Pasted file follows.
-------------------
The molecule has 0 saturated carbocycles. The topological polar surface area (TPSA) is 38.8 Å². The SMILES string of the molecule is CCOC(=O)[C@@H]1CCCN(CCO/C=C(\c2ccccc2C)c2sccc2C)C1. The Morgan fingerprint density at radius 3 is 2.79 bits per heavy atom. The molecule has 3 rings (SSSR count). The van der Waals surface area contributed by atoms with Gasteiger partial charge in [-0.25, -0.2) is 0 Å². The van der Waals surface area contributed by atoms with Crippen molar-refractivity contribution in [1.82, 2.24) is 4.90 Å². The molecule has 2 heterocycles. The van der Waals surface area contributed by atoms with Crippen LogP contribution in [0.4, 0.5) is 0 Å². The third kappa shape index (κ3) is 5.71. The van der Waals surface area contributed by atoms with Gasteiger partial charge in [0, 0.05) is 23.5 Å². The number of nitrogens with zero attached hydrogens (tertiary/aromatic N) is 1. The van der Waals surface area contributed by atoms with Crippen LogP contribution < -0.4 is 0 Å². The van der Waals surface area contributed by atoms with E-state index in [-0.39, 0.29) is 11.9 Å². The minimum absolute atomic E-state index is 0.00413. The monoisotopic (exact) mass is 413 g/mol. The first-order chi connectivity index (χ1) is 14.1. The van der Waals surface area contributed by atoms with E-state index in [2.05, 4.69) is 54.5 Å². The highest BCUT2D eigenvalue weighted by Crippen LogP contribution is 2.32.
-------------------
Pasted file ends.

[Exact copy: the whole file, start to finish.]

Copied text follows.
The molecule has 0 saturated carbocycles. The topological polar surface area (TPSA) is 38.8 Å². The SMILES string of the molecule is CCOC(=O)[C@@H]1CCCN(CCO/C=C(\c2ccccc2C)c2sccc2C)C1. The Morgan fingerprint density at radius 3 is 2.79 bits per heavy atom. The molecule has 3 rings (SSSR count). The van der Waals surface area contributed by atoms with Gasteiger partial charge in [-0.25, -0.2) is 0 Å². The van der Waals surface area contributed by atoms with Crippen molar-refractivity contribution in [1.82, 2.24) is 4.90 Å². The molecule has 2 heterocycles. The van der Waals surface area contributed by atoms with Crippen LogP contribution in [0.4, 0.5) is 0 Å². The third kappa shape index (κ3) is 5.71. The van der Waals surface area contributed by atoms with Gasteiger partial charge in [0, 0.05) is 23.5 Å². The number of nitrogens with zero attached hydrogens (tertiary/aromatic N) is 1. The van der Waals surface area contributed by atoms with Crippen LogP contribution < -0.4 is 0 Å². The van der Waals surface area contributed by atoms with E-state index in [-0.39, 0.29) is 11.9 Å². The minimum absolute atomic E-state index is 0.00413. The monoisotopic (exact) mass is 413 g/mol. The first-order chi connectivity index (χ1) is 14.1. The van der Waals surface area contributed by atoms with E-state index in [2.05, 4.69) is 54.5 Å². The highest BCUT2D eigenvalue weighted by Crippen LogP contribution is 2.32.